Monday, May 9, 2016

Ayoola Goodyness Olanrewaju writes

God is God

for all that grace 

poured into the essence of life 
for mere mortals like us
we know we are time
and our lives are not our own...


you stand on the dust that you are
like an immortal waving the keys of heaven
you say you have caught God
and bought him many whips...

and i have checked you
you are still a time like us
whipping an air staked to a rope...

you are just man and no more
not God... Oracle -- Heinrich Leutemann
Heinrich Leutemann
Heinrich Leutemann
Heinrich Leutemann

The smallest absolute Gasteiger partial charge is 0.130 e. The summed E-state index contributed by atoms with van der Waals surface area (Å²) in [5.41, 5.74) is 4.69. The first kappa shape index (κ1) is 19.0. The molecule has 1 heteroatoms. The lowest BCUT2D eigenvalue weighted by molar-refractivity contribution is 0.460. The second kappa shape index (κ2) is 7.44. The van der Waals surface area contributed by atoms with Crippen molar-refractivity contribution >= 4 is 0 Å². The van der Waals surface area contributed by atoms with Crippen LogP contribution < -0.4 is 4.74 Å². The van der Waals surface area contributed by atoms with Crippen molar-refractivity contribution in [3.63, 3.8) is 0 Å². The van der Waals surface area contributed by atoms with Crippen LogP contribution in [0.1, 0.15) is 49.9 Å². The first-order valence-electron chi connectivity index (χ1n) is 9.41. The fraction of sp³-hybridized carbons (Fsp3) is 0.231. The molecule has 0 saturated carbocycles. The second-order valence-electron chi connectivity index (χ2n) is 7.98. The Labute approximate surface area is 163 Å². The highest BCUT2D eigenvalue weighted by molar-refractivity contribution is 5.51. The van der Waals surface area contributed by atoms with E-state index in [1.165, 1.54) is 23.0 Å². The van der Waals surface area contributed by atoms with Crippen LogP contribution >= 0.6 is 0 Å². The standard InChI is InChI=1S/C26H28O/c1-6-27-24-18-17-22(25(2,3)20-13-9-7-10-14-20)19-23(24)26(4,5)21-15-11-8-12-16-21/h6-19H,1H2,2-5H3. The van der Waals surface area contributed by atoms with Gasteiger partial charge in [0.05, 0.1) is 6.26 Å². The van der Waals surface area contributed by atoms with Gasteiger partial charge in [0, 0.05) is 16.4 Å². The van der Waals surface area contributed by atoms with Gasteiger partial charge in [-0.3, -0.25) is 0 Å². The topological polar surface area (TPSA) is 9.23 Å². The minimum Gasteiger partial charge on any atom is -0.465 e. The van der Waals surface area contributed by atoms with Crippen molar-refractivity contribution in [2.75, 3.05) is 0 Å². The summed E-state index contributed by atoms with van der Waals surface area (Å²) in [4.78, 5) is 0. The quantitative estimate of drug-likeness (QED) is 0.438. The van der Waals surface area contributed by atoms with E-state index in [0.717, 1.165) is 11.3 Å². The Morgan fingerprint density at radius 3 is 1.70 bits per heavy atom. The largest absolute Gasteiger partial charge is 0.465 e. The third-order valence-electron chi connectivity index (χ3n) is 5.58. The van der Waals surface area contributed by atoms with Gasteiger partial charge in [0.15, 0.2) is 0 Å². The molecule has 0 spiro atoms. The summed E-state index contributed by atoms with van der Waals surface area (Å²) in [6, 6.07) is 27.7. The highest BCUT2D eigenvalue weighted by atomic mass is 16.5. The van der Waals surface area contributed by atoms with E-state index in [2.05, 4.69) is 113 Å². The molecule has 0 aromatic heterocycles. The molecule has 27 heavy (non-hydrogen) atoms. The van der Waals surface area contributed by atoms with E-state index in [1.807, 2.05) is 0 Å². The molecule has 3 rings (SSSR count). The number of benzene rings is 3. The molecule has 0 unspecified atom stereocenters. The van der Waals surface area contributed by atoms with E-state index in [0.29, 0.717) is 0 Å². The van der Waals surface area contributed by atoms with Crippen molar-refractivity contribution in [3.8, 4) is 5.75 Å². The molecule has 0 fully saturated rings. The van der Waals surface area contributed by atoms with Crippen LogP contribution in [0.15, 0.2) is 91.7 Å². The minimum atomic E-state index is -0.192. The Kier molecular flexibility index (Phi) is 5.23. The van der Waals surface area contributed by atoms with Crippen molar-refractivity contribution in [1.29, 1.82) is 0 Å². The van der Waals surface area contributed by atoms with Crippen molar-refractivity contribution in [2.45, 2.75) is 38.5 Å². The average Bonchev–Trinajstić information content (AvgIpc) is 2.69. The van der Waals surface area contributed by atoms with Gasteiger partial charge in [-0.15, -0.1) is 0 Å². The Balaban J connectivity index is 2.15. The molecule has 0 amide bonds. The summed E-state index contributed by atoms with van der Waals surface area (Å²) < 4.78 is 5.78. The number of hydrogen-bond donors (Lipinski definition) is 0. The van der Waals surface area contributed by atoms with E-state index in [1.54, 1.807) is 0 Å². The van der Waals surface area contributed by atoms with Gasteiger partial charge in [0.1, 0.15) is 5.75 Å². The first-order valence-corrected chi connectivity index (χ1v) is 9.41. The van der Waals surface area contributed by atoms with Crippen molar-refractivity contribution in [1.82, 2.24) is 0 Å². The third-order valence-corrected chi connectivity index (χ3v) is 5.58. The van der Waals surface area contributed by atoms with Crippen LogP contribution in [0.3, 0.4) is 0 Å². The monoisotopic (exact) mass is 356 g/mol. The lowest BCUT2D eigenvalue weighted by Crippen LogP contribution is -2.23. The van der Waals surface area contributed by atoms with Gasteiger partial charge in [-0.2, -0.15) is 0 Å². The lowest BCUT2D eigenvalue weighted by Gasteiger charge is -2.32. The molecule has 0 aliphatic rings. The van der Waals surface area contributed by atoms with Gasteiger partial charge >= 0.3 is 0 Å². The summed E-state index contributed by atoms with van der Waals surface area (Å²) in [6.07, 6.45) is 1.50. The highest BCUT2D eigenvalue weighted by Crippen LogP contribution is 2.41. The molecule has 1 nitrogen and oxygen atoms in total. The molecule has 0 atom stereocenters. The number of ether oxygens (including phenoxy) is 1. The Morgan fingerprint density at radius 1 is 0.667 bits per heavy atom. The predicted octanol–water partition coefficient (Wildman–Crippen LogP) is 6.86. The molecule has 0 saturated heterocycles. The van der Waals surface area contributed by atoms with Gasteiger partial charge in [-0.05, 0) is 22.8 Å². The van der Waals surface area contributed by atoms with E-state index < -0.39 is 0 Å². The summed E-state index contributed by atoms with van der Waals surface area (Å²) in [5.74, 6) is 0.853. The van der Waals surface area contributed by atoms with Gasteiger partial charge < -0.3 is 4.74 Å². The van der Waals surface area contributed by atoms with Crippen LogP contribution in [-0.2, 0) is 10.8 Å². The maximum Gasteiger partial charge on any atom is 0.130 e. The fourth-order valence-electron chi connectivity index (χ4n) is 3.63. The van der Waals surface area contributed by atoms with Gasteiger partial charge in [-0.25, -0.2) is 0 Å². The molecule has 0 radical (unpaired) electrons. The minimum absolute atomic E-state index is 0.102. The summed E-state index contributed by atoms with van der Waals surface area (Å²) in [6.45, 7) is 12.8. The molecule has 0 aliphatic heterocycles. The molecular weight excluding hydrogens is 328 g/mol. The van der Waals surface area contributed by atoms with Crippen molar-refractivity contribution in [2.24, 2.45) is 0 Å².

1. When Zeus tried to find the center of his Grandmother Earth (Gaia) he sent two eagles flying from her eastern and western extremities, and their flight paths crossed over Delphi (from the same root as “delphys," womb), the location of her omphalos (navel). The navel was later guarded by her son, the drako Python (derived from pythō, "to rot"). While still an infant, because Python had attempted to rape Leto while she was pregnant with Apollo and Artemis, Apollo shot his first arrow at the monster, killing it. Its body fell into a fissure, from which fumes arose from its decomposing body. In atonement, Apollo was forced to flee and spend eight years in menial service before he could be forgiven for killing Gaea's son. Later, before the Trojan War, driven by anger against Apollo, her brother or father (though Pausanias claimed that she was "born between man and goddess, daughter of sea monsters and an immortal nymph"), the prophetic Delphic Sybyl arrived from the Troad, lingered for a time at Samos, visited Claros and Delos, and then returned to the Troad to die after surviving nine generations of men; after her death she became a wandering voice that still delivered tidings of the future wrapped in dark riddles, but she was unconnected to the "oracle of Delphi," the most prestigious and authoritative oracle among the Greeks, as transmitted by the Pythia, the priestess of the Temple of Apollo on Mt. Parnassus; a panhellenic sanctuary, an eternal flame was created in the temple’s inner hestia ("hearth"), when the Greek city states extinguished their own fires after their defeat of the Persians at Plataea in 479 BCE. In many foundation stories, the founding colonists were first dedicated at Delphi. Its entrance was marked by two phrases attributed to Apollo ("know thyself" and "nothing in excess") and an enigmatic "E." The Roman orator Marcus Tullius Cicero claimed that no expedition was undertaken, no colony sent out, and no affair of any distinguished individual carried out without the oracle's sanction, and the Pythia was also esteemed in Lydia, Caria, Egypt, and elsewhere, making her the most world’s most influential woman. The early Christian leaders claimed the oracles were assisted by demons in order to spread idolatry, making the need for a savior even more evident.